`Jonkonnu'

Story Time

April 18, 1999|By Amy Littlesugar

Editor's note: The remarkable story of artist Winslow Homer's visit to Petersburg, Va., and the painting it inspired, "Dressing for the Carnival."

The time that the Yankee artist Winslow Homer came to stay at my mama's hotel, it was near the Fourth of July and hot enough to still the cottonmouths in the creek.

So hot, the gardens and orchards were explodin' with squash, okra, and peaches that summer in 1876.

One night, after I was supposed to be in bed, some of Mama's guests sat rockin' on the porch. Word in town had it the folks down the red clay road wanted to share something special with Mr. Homer.

Chairs rocked. Fans fluttered. Mr. Homer was advised not to go. But he'd never paid them any mind -- not this day or any other. "Stubborn Yankee!" grumbled the gentleman on the ladder-back chair.

The ladies on the wicker settee agreed.

And I wondered, till I couldn't think of anything else, What could be so special down that road?

In the mornin', I woke early. The day already shimmered with heat. Mama said Mr. Homer had left hours ago.

I hurried my chores. If Mama knew what I was up to, she didn't let on.

Down the road I ran, past sunflowers and tangled fence rails, till I saw him, sketchbook flashin' in the sunlight, drawin' fast, like nothin' else mattered in the whole world.

I looked up and felt my breath catch.

There stood a young freedman, an unfinished costume hangin' from his arms. Two seamstresses in bright white turbans hovered around him. "Hold still," muttered one, as the young man moved. A corncob pipe was clenched between her teeth.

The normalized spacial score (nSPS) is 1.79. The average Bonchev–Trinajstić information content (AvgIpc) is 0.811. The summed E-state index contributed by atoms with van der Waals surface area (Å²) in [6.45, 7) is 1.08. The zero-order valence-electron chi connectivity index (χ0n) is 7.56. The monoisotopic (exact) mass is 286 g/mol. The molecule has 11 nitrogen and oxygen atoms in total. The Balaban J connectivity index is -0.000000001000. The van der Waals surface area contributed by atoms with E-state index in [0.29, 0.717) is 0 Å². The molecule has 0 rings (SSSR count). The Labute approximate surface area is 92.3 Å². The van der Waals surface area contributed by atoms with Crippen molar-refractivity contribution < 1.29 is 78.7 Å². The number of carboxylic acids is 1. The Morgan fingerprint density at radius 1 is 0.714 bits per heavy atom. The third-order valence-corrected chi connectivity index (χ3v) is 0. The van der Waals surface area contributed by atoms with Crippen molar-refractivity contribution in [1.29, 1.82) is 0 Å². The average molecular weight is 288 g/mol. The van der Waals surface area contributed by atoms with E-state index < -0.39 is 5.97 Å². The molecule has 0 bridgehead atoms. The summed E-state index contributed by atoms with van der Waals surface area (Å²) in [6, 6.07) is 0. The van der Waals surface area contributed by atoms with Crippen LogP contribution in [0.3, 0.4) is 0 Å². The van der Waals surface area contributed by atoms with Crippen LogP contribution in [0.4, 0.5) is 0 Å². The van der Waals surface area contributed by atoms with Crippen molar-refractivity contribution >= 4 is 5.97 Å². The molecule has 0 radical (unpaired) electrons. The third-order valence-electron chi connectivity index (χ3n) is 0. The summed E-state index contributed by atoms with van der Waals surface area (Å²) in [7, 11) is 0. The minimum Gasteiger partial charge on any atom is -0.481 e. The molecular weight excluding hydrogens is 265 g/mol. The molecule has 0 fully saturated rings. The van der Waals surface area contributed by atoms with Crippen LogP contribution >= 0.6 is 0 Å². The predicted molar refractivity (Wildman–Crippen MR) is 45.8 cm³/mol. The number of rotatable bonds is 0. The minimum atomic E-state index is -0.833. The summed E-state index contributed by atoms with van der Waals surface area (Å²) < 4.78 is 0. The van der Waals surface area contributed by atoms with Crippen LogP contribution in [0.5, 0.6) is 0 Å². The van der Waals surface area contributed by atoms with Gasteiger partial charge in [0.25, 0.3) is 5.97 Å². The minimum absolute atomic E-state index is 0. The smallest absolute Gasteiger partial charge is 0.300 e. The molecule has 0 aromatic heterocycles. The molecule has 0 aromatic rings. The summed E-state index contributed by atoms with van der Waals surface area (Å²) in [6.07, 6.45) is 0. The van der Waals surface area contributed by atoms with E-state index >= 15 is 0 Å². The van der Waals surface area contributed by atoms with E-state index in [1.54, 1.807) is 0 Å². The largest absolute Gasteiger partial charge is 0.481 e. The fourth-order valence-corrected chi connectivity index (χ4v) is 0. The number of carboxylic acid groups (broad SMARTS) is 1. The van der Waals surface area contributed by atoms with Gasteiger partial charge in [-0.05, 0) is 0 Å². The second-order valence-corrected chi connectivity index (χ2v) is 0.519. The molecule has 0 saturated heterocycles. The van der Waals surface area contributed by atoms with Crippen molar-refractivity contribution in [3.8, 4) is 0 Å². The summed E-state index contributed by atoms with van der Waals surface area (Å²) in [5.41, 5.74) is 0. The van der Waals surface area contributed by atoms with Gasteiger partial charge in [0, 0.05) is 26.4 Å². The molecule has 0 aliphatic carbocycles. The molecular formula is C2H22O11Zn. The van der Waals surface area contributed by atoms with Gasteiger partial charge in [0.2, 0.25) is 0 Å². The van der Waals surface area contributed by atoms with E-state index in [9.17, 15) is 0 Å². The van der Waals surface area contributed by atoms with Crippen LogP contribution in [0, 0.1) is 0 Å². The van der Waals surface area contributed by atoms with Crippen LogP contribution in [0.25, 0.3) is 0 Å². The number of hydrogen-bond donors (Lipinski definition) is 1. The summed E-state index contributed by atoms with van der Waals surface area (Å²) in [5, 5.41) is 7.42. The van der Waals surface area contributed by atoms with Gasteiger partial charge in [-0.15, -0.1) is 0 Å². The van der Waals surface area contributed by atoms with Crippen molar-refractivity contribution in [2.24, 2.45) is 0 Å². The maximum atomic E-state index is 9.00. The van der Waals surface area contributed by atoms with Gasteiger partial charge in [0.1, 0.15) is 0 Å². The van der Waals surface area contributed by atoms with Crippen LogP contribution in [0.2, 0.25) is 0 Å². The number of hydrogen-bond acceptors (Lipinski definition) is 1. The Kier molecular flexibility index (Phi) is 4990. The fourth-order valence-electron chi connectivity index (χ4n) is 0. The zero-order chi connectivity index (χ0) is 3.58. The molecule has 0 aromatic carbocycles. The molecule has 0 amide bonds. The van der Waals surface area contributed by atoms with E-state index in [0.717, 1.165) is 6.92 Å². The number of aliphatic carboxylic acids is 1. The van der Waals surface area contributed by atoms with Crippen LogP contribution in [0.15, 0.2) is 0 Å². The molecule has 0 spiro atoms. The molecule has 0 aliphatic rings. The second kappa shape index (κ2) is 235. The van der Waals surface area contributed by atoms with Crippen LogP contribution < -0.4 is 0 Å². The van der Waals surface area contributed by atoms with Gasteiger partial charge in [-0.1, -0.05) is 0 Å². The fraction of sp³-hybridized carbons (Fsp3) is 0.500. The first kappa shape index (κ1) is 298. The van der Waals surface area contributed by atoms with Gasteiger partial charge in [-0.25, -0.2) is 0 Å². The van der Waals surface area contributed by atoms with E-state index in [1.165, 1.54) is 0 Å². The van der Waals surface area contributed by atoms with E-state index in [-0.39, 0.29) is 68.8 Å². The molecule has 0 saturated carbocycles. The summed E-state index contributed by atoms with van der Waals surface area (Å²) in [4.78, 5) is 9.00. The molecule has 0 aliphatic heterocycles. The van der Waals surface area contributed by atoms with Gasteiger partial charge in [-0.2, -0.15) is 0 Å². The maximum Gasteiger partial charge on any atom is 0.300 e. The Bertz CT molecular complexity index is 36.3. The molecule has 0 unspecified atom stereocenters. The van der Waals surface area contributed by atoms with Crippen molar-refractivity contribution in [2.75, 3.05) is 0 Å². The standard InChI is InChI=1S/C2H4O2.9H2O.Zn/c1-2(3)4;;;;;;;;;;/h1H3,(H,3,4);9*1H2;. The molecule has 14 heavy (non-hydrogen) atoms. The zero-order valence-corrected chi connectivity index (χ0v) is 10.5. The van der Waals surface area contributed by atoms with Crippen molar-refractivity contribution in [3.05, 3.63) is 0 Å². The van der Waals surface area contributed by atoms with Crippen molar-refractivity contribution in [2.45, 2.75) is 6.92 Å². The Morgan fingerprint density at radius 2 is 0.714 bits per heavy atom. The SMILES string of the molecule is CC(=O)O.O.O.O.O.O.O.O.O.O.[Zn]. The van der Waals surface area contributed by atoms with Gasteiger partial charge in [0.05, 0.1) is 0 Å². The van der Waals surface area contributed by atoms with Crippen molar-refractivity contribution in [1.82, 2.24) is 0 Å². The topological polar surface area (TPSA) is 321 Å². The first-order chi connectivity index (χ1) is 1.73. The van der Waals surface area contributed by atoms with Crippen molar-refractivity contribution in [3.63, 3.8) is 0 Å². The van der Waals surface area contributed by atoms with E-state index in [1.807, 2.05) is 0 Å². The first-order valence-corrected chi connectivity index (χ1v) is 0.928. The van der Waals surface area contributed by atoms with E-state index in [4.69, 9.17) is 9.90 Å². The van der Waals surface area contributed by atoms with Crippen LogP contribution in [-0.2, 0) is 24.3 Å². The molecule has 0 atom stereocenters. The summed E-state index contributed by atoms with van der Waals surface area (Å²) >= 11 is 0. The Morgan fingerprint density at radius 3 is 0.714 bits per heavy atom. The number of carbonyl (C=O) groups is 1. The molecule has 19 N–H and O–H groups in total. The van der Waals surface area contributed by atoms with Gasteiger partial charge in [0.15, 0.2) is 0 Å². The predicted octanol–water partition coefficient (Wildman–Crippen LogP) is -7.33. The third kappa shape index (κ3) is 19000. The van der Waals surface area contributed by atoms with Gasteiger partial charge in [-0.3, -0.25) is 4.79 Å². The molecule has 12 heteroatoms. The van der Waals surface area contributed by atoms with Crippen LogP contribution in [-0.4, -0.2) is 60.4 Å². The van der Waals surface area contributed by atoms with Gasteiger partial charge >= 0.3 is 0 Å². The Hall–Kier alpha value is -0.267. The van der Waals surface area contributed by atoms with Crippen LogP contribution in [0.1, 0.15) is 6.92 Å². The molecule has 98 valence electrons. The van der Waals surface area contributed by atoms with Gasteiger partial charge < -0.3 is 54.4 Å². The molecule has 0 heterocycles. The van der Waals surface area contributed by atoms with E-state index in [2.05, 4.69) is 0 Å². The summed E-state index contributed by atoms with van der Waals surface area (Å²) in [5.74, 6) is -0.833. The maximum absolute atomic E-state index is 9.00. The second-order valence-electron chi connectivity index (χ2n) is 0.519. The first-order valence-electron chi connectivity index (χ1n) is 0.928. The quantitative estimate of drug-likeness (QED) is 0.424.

Graceful brown arms began to sew. Red to white. White to blue. Needles sparkled in the sunlight.

And I knew right off what it was. For Mama had once told me its story. They were dressin' up for an old freedom holiday from slavery days. Jonkonnu, they called it.

And maybe the people down the red clay road told Mr. Homer about it. Maybe late one night in their cabins. When no one could see. And on one could overhear.

Maybe they told him how they were still lonesome for Jamaica. And how the music of the islands still played in their hearts.

Maybe they told him how the Fourth of July parade was only days away. But black folks wouldn't be allowed to march in it.

How dressin' up for the old freedom holiday from slavery days filled them with hopin' and wishin'. I could imagine that. Maybe Mr. Homer could too.

Because he started lookin'. Lookin' beyond the young freedman and his family. At the old Tyler place. At the gate locked up tight. He looked at clouds brewin' with rain. Then his eyes came to rest on the children.

As I watched, he looked at each one for a long while, and at the small American flag that each hand held.

When he began to draw this time, I knew he'd heard the story of Jonkonnu.

The next day was the Fourth of July. Mr. Homer took the train back to New York City.

Then we had our parade. And afterwards, we had our picnic -- while the people down the red clay road had theirs.

Mama said this was a special Fourth of July. Our nation was a hundred years old. And it did feel special.

That night there were fireworks. They sizzled and sparkled, lightin' up the darkness. I smiled. For I was seein' like I'd never seen before. And I can remember lookin' up as a shower of stars fell around me. I thought of Mr. Homer. "That's what an artist does," I whispered. "He lights up the darkness."

From JONKONNU by Amy Littlesugar. Text Copyright c 1997 by Amy Littlesugar. Illustrations copyright c 1997 by Ian Schoenherr. Reprinted by permission of Philomel Books, a division of Penguin Putnam Books for Young Readers.

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